Betty: What inspired you to write the book you’re sharing with us today?
Lainee: While surfing the internet, I stumbled on some pictures of hidden stairways and rooms. I’ve always been fascinated with castles and the idea of hidden rooms, so I really wanted to include one in my book. About the same time, I learned of the Common Elements Romance Project through authors I follow on Facebook. The idea was for participating authors to write and self-publish their own book, but the book was required to include five common elements: a lightning storm, lost keys, a haunted house (really haunted or rumored to be), a stack of thick books, and a person named Max. Over seventy authors participated in the project, which you can learn more about here: https://commonelementsromanceproject.wordpress.com/. It was the perfect fit for my hidden stairway/room story with just a touch of mystery!
After the perfect storm that devastated her family, Emerson Lane fled the suffocating small town of Twin Creeks, her uncle, and her crush on Max. Seven years later, she returns home to make amends with her uncle and help him with the town’s Centennial, only to learn that also involves working with Max.
Sheriff Justin “Max” Lomax has had enough of small-town life and his overbearing bully of a grandfather. He plans to resign and move to the big city as soon as the Centennial celebration is over. There’s only one problem. Emerson Lane has returned. Seven years ago, he felt sorry for the young girl who’d lost her family, but now she’s all grown up and he’s tempted to explore new possibilities.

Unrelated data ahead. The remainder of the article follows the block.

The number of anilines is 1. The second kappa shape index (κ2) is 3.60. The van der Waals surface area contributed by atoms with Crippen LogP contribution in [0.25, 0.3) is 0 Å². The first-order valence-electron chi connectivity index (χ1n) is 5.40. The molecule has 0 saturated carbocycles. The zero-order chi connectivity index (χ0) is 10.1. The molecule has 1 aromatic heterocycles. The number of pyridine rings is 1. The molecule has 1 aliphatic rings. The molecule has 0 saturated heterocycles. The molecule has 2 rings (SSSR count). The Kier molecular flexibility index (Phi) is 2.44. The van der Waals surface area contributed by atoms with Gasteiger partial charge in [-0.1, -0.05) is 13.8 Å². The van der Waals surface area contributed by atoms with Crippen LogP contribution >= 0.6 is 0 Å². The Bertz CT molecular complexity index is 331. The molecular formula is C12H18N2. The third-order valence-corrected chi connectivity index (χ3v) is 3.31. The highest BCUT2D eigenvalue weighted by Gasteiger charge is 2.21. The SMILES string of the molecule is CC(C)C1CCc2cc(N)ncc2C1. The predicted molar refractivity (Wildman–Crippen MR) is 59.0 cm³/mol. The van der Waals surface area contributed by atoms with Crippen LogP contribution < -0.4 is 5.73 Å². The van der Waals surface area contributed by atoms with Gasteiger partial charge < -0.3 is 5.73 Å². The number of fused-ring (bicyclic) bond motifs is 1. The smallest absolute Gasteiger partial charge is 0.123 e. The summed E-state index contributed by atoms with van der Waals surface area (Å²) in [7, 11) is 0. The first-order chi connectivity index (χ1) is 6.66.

In the week before the Centennial, storms abound—both emotional and literal. As Emerson and Max unravel mysteries of the past, they just might find their future.
Emerson held fast to the small twinge of satisfaction. Taking charge fed her illusion of being in control, and it was better than falling apart. Especially in front of Max.
She urged Irene into a chair at the table, then set the lantern on the island and reached for the folded note. Neither Max nor Irene said a word, but she could feel them watching her.
IRENE was scrawled across the paper in her uncle’s familiar handwriting. With her heart in her throat, she unfolded it. CONFIDENTIAL. Called away on urgent business. Tell anyone asking, I’m not to be disturbed. Counting on Emerson and Max to handle displays. Hope to return for Centennial. W.
“That’s it? But—” Her pulse pounded in her ears, drowning out everything else. I don’t want to work with Max!
She bit her inner lip and reread the note. Uncle Wayne was really gone. And he wanted her to work with Max.
She dropped it back on the island.
“Candles,” she muttered, checking the island drawers. She needed time to think. “We need candles.”
Max wasn’t part of her ‘making peace with the past’ plan. She’d come home to mend fences with Uncle Wayne. A pang of sadness pierced her heart when she found tapers in the center drawer, in the same place her aunt had kept them prior to her death.
Thanks, Lainee, for sharing that intriguing excerpt of Storms of the Heart. I’m going to have to get my own copy since I also love hidden passages and rooms. Sounds like my kind of story!
My contribution to the Common Elements Romance Project is Charmed Against All Odds (Secrets of Roseville Book 5), which is up for a Rone Award next month. I enjoyed telling Roxie and Leo’s story so much, and apparently readers enjoyed it as well.
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Visit www.bettybolte.com for more on my books and upcoming events.